Using social media to do good is something everyone can begin doing right now. It works on every social media platform. It works for personal use and for business. It is more of a philosophical approach to communication than a strategy, and it requires no specific age (other than that which is required by the platforms themselves) or gender or belief system. Everyone who engages on social media can use it for good.
This book identifies 101 very simple things that people can do, starting today. Some of the ideas mentioned may be more relatable by certain groups of people than by others, and other ideas are entirely universal. Before breaking down the ways one by one, I wanted to take the time to explore some overarching areas in our lives in which we can use social media for good.
Shifting Our Perspectives
Some of the most powerful ways we can use social media to do good focus entirely on our own internal beliefs and our approach to communication. We are taught from a very early age that our words have impact on others. We learn about the power of language to express love and support. We feel joy when we hear words that lift us up. We also feel the opposite impact when we experience words being used for manipulation or bullying or hate. We learn that sometimes different situations require different types of language and that some conversations are better if kept private. As we get older, we gain an understanding about how to choose our language based on situations. We may use different language in a work setting giving a tutorial to coworkers or at school giving a presentation than we would when chatting with friends over a campfire. The conversations we have and language we use in the bedroom most often stay there.
In each of these scenarios, whether at work or at home, in private or in public, we can show up fully, 100 percent authentically, and be ourselves. We simply choose which conversations to keep private, which can be public, and what type of language is appropriate for each situation. We also choose when to use no words at all, knowing that once we speak them we cannot take them back.
Somehow as social media has evolved, many of the lessons we have learned about how to engage in life have not entirely transferred to our use of social media.
We often don’t keep those personal conversations private. We forget when to be quiet. We lose sight of the fact that engaging on social media is public, and sometimes we think we have to be someone other than who we are in order to be there.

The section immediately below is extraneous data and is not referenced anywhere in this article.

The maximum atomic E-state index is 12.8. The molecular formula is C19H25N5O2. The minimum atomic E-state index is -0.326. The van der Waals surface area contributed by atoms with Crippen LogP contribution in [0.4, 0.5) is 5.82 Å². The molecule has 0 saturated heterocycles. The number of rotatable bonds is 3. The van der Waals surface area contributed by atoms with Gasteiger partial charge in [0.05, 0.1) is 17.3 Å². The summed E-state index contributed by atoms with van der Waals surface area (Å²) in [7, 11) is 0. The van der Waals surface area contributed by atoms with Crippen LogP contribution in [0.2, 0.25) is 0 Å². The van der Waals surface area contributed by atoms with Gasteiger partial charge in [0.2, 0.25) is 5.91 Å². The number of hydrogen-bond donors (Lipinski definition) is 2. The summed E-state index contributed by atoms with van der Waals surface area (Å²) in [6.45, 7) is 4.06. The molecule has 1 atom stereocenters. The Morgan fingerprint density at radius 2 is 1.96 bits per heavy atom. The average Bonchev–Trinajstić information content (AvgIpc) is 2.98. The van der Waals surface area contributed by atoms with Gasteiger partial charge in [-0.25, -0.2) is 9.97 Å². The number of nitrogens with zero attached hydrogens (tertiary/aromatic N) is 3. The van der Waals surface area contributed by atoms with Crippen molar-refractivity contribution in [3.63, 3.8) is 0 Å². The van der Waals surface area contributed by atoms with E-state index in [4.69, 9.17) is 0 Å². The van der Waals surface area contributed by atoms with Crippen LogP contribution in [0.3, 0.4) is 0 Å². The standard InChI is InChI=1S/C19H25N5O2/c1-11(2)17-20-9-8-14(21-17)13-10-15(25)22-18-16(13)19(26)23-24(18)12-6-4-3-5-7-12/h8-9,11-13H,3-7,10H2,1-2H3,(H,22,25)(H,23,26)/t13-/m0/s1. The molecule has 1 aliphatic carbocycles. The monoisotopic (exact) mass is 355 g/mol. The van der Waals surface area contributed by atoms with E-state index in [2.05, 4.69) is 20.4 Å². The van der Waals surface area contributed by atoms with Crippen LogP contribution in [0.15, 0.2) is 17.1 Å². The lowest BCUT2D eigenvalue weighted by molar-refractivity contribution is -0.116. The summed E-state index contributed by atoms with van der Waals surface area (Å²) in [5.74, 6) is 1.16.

None of this is true. To shift our use of social media in order to do good, we need to turn our attention inward and look at how we are showing up, what words we are using, and why we are there in the first place. Many of the ideas put forth in this book are aimed at supporting this personal journey.
Understanding the Power of Our Actions
Both offline and online, our actions have an impact. Every action we take results in something else. Although some of these results are microscopic and extremely difficult to see, they are still there, and their impacts grow over time.
Consider all the actions we can take when we engage on social media. We can like something, not like something, retweet something, comment on something, send messages, make connections, delete connections, join groups, post content, share reviews, and so much more.
Every action—every action—once done cannot be completely undone. Because of the nature of social media, once you take action, that action is out there for others to see. No matter how private you think your social media accounts are, no action taken on social media is private. You may delete something, but the impact of that initial action has already been felt by someone somewhere. No action on social media is small.
In order to do good on social media, we must understand how much power our actions truly have. Only then can we begin to consider what actions we want to take going forward.
Empowering Future Generations
Many children today seem to have been born with an iPad in their hands. Using technology to access online tools is second nature to them. Social media, however, is something that has to be taught. Sure, they can create an account and start posting pictures. They do not, however, know how to engage on social media responsibly. It is our responsibility (whether as parents, teachers, employers or other respected authority figures) to teach them.
Digital citizenship begins with knowledge and safety. From there it extends to many of the other concepts we are exploring in this book—how to use social media in a responsible way that will do good rather than harm to oneself or to others.
If we can empower our young people to have a solid understanding of social media and its power before or just as they become active engagers, we can empower an entire generation as ambassadors who use social media for good.